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# Two equilateral triangles, each of area (√3), and three squares were

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Joined: 13 Jun 2014
Posts: 27
Concentration: General Management, Entrepreneurship
GMAT 1: 660 Q48 V33
Two equilateral triangles, each of area (√3), and three squares were  [#permalink]

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Updated on: 06 Nov 2014, 05:31
2
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Difficulty:

55% (hard)

Question Stats:

67% (02:22) correct 33% (02:14) wrong based on 154 sessions

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Screen Shot 2014-11-06 at 12.59.51 am.png [ 7.79 KiB | Viewed 3013 times ]
Two equilateral triangles, each of area (√3), and three squares were combined to form the figure above. If this figure were to be cut out of paper and folded to form a prism of triangular base, what would be the volume of the prism?

A. 2
B. 3
C. 2√3
D. 4√3
E. 6

Experts, Please tell me , whether we can expect this kind of Question in GMAT. This ques is from Economist. And I think Economist seems to make it unnecessary tough by asking us to learn formulae for Prism Volumes...

Originally posted by vinraj on 05 Nov 2014, 12:34.
Last edited by Bunuel on 06 Nov 2014, 05:31, edited 1 time in total.
Renamed the topic and edited the question.
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Joined: 02 Sep 2009
Posts: 58453
Re: Two equilateral triangles, each of area (√3), and three squares were  [#permalink]

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06 Nov 2014, 05:50
1
1
vinraj wrote:

Two equilateral triangles, each of area (√3), and three squares were combined to form the figure above. If this figure were to be cut out of paper and folded to form a prism of triangular base, what would be the volume of the prism?

A. 2
B. 3
C. 2√3
D. 4√3
E. 6

Experts, Please tell me , whether we can expect this kind of Question in GMAT. This ques is from Economist. And I think Economist seems to make it unnecessary tough by asking us to learn formulae for Prism Volumes...

Attachment:

VOLUME_WORD_PROBLEMS_01.GIF [ 3.65 KiB | Viewed 2647 times ]

The volume of a prism is (area of the base)*(height).

The area of equilateral triangle is $$side^2*\frac{\sqrt{3}}{4}$$. Thus we have that $$side^2*\frac{\sqrt{3}}{4}=\sqrt{3}$$ --> $$side=2$$.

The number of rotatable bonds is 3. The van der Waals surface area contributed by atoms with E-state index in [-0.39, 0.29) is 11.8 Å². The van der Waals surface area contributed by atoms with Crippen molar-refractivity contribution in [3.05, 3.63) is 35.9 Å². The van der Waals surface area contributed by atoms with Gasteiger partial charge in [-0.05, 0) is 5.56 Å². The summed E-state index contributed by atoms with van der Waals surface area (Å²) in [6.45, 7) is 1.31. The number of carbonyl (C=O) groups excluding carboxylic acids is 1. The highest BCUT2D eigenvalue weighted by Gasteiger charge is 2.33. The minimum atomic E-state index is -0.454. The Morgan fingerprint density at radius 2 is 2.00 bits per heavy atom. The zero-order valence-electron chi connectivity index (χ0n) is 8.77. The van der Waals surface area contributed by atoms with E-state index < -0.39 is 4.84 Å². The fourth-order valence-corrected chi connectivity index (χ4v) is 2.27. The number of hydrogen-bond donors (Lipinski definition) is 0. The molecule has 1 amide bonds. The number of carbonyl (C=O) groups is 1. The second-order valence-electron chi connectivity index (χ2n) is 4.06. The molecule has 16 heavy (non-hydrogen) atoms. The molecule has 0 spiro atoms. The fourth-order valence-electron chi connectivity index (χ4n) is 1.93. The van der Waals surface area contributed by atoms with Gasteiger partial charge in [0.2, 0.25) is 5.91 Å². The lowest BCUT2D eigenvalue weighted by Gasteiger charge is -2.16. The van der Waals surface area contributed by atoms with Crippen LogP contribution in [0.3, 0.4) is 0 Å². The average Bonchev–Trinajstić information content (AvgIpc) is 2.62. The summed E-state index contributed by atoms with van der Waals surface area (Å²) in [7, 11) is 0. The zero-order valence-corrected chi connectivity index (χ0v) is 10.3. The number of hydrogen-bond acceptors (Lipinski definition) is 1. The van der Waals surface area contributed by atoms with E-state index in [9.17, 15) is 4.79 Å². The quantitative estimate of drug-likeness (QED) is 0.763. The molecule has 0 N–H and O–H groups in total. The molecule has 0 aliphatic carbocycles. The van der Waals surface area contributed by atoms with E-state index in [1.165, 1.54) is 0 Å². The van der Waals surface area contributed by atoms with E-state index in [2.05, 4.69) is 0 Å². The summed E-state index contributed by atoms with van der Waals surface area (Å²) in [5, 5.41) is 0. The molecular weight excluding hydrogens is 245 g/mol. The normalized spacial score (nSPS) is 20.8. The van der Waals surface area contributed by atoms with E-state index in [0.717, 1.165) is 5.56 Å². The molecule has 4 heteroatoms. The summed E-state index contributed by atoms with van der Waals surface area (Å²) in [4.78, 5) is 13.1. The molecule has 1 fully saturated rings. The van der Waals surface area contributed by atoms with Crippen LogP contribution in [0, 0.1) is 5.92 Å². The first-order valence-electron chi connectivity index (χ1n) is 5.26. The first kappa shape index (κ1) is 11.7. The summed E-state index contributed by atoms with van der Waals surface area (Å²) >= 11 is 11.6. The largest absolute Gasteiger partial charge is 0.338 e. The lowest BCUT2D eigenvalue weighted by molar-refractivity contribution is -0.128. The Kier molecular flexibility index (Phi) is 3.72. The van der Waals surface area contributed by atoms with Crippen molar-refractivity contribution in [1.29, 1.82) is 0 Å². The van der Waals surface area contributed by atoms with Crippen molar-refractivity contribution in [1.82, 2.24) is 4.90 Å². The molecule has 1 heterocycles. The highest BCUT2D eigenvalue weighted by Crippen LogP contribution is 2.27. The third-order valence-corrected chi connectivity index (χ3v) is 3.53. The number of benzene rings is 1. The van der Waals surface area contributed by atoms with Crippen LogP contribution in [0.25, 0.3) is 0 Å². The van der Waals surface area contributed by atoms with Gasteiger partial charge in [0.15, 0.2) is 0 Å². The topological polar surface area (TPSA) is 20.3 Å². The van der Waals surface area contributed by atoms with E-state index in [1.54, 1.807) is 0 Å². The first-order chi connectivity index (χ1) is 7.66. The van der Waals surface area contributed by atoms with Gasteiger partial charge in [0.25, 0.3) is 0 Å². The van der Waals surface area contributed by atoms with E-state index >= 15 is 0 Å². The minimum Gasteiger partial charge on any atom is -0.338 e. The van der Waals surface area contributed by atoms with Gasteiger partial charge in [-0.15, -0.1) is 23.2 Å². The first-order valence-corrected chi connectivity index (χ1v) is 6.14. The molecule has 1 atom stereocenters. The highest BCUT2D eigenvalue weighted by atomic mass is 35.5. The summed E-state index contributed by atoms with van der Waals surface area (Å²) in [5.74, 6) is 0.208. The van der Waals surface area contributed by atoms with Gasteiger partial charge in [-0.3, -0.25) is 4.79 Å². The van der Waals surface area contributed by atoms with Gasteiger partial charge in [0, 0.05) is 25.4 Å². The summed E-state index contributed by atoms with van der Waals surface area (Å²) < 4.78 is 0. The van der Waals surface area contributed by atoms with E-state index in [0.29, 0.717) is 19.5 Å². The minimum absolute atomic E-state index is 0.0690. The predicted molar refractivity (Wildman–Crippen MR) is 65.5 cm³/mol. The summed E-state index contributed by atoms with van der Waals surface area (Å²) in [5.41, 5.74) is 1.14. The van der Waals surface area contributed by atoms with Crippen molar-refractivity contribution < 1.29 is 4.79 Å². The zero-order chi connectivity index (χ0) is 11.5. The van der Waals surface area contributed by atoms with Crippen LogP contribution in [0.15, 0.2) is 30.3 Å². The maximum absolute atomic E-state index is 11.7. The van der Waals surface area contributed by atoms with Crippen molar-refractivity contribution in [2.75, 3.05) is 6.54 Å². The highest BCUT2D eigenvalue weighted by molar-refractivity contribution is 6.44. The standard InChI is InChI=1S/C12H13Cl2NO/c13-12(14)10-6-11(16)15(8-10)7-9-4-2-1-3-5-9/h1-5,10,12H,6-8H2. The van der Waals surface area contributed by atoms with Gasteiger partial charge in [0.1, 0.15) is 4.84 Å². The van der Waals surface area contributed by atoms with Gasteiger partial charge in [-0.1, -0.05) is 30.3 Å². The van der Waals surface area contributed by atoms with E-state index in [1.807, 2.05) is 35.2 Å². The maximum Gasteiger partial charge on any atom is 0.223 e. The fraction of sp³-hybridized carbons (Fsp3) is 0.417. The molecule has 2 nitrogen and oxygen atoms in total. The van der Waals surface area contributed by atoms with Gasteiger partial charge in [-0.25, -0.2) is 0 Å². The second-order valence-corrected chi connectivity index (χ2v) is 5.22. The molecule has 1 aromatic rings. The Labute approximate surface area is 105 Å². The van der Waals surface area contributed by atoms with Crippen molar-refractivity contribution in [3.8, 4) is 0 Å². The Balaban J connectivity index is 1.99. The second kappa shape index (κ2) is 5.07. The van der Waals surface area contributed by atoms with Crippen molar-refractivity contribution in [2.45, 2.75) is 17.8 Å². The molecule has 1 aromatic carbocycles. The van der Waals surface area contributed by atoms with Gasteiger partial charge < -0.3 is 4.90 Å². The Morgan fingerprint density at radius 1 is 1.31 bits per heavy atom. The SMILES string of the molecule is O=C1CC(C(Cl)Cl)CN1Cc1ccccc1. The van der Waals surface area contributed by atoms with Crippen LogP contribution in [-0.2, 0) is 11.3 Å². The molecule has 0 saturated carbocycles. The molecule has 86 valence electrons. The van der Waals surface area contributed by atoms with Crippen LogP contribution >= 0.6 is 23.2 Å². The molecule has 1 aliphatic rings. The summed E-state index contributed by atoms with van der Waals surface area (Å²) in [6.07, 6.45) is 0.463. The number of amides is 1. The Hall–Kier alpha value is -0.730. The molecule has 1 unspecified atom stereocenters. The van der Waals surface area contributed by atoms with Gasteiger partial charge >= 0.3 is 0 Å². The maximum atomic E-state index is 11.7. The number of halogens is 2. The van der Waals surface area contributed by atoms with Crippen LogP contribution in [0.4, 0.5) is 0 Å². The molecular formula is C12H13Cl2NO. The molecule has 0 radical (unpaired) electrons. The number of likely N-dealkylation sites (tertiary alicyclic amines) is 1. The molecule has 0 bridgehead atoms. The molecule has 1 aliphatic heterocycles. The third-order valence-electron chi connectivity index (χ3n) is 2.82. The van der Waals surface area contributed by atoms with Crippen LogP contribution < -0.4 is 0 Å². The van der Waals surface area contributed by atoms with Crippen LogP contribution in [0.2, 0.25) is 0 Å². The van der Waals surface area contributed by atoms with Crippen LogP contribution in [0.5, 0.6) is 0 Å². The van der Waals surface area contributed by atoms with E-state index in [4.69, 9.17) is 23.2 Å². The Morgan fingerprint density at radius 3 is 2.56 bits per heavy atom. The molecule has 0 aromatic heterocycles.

From the image given we can infer that the side of the triangles is also the side of the squares. Since the side of the square is the height of the prism, then the volume of the prism is (area of the base)*(height) = $$\sqrt{3}*2$$.

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Re: Two equilateral triangles, each of area (√3), and three squares were  [#permalink]

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06 Nov 2014, 05:52
vinraj wrote:
Attachment:
Screen Shot 2014-11-06 at 12.59.51 am.png
Two equilateral triangles, each of area (√3), and three squares were combined to form the figure above. If this figure were to be cut out of paper and folded to form a prism of triangular base, what would be the volume of the prism?

A. 2
B. 3
C. 2√3
D. 4√3
E. 6

Experts, Please tell me , whether we can expect this kind of Question in GMAT. This ques is from Economist. And I think Economist seems to make it unnecessary tough by asking us to learn formulae for Prism Volumes...

3D Geometry Questions to practice.
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Two equilateral triangles, each of area (√3), and three squares were  [#permalink]

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20 Dec 2016, 08:21
Hello bunuel, I calculated it as following:

Side of the triangle X=2 and height of the triangle is root3/2.
The area of the prism is length x width x height = 2 x 2 x root3/2 = 4root3/2=2root3.
Where am I wrong?

I probably misunderstood the "Prism" and thought it would be 3D.
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Re: Two equilateral triangles, each of area (√3), and three squares were  [#permalink]

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20 Dec 2016, 09:15
arven wrote:
Hello bunuel, I calculated it as following:

Side of the triangle X=2 and height of the triangle is root3/2.
The area of the prism is length x width x height = 2 x 2 x root3/2 = 4root3/2=2root3.
Where am I wrong?

I probably misunderstood the "Prism" and thought it would be 3D.

Not sure what you did there. We need the volume of the prism not area. The volume of a prism is (area of the base)*(height) = $$\sqrt{3}*2$$.
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Re: Two equilateral triangles, each of area (√3), and three squares were  [#permalink]

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19 Jan 2018, 12:09
Hello from the GMAT Club BumpBot!

Thanks to another GMAT Club member, I have just discovered this valuable topic, yet it had no discussion for over a year. I am now bumping it up - doing my job. I think you may find it valuable (esp those replies with Kudos).

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Re: Two equilateral triangles, each of area (√3), and three squares were   [#permalink] 19 Jan 2018, 12:09
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